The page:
Hoots, Howls, and Hollers – December 15, 2017
The Future is in Your Hands…
A baby owl is found, just-hatched, unfortunately parentless and fighting for life. A caring person, just like you, brings that orphaned bird to Liberty Wildlife. Our team of veterinary professionals, all of them volunteers, nuture the animal back to health. Within a few short months, we release a beautiful, healthy Great Horned Owl back into the wilds of Arizona.
It’s not an isolated story. Every day, on average, twenty-two animals are brought to Liberty Wildlife in distress. Every day our tiny, expert staff of eight, along with an army of over 350 volunteers, care for and rehabilitate these animals – from coyotes to condors – returning them to health and eventually to release. Over 150 different species were saved this past year at our new facility at 26th Street and the Rio Salado.
Since moving into our new facility late last year, we’ve seen 20% more animals than the year before. And we continue to add new rehabilitation and education features as we fully grow into our campus. But we need your help.
None of this could happen without the support of concerned citizens, just like you, who take time to care about our native wildlife… and to contribute to their survival. As we approach the end of the year, please consider a gift of support.
Visit libertywildlife.org today, and you can help Arizona’s wildlife return to the wild. Their future is in your hands.
(Please feel free to share with friends and relatives.)
This Week @ Liberty – December 15, 2017
In this special (read “early!), Christmas edition of TW@L, we’ll update a couple of recent Educational programs, construction of “New Tortoiseville”, surgery on an injured fox, the arrival of a porcupine (did you know they were arboreal? I didn’t.) and more…
The Education season is in full swing, both at the facility and as out-reach. We also have several new Education volunteers in the pipeline and they will soon be joining the team, taking our ambassador animals out to schools and events as well as presenting them at our public hours on site. Welcome to the team, folks!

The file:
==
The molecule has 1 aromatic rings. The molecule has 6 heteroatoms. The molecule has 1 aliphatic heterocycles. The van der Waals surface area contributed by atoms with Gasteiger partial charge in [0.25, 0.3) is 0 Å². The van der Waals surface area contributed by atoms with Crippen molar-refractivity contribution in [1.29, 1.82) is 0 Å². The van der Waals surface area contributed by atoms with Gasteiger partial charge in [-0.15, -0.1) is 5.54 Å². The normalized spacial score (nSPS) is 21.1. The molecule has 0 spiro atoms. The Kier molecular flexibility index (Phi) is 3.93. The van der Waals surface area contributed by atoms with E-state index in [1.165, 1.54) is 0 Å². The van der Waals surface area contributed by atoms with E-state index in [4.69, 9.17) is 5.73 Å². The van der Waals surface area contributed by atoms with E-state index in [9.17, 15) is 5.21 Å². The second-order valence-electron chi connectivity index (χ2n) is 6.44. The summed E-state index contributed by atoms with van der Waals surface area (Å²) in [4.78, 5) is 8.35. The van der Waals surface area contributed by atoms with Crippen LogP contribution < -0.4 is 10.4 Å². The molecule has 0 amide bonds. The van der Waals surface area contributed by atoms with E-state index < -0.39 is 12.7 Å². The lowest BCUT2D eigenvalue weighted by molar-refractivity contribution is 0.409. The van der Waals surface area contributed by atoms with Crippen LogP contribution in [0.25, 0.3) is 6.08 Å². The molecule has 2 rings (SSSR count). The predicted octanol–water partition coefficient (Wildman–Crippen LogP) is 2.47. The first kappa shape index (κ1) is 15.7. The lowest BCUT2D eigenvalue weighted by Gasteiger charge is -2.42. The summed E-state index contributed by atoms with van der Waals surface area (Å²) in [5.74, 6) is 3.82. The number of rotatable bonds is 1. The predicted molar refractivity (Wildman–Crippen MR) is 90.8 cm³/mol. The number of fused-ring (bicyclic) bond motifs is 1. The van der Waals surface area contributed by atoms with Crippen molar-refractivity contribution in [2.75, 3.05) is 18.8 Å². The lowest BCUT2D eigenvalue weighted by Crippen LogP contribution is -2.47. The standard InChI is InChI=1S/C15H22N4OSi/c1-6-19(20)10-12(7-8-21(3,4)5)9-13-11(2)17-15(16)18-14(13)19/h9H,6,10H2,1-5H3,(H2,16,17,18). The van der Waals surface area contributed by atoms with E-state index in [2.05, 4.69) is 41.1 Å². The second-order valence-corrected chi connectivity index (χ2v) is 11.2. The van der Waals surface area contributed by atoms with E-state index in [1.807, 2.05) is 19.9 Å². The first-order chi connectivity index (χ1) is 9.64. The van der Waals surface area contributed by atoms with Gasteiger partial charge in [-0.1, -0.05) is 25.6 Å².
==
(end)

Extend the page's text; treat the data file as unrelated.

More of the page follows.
(Look for 3 photos)
A fairly rare – at least for these parts – bird showed up in our care recently. In fact, it took several days and some research to accurately identify this bird. The best guess is that is a rough-legged partridge, a bird who’s distribution map normally only includes Europe and north Africa. There is still room for discussion as none the pictures available for this species seem to perfectly match this bird, but if anyone has a better identification, please comment below! For now, the bird seems lost and is a bit thin so we’ll feed it and keep it safe (after all, it’s a game bird in any case).
(Look for 1 photo)
Recently a small fox was brought to us presenting a badly injured leg. We don’t know exactly what caused the damage, but it would be consistent with what could be expected from being caught in some sort of leg trap. After a thorough exam, the medical staff decided that amputation was the only option and Dr. Lamb performed the required surgery. The operation was a success and the animal has been recuperating in the care of our own Rebecca Moffat who says the fox is doing well. As the leg heals, it will be determined whether or not it will be a candidate for release. Updates will follow…
(Look for 3 photos)
Alpo is one of our long lived desert tortoises (so named because he was injured by a dog who tried to use him as a chew toy). A recent x-ray showed he was suffering from a very large bladder stone. This was removed surgically and now he is resting comfortably in a brooder. Since he is under observation, he will not be hibernating this winter so we can monitor his recovery. Apparently, he isn’t the only one of our tortoises so afflicted so the others are also being watched for developments.
(Look for 1 photo)
Speaking of tortoises, recently a Boy Scout project provided our team of tortoises with new enclosures that mimic our new facility. A gabion wall was constructed around their individual enclosures. These we’re then raised to prevent flooding in the event we ever get rain again, and then provided straw for privacy during winter hibernation. “New Tortoiseville” is a very cool addition to the facility and the Educational group.
(Look for 2 photos)
Last week we received a lethargic porcupine from a park in Peoria. These interesting animals are usually found in more forested areas as they like to climb trees and eat branches and foliage. Porcupines don’t “shoot” their quills, but the spines are made to come out easily and are structured to stick into whatever is a threat, like an attacking bear or other carnivore. They also have their own antibiotics as a part of their blood so if they fall from a tree (trying to reach the tasty ends of high branches), and are impaled by their own quills, they don’t become infected. This guy is mostly healthy and as soon as we find an appropriate place to release him, he will be returned to the wild (most likely, NOT Peoria!)
(Look for 6 photos)
Posted by Terry Stevens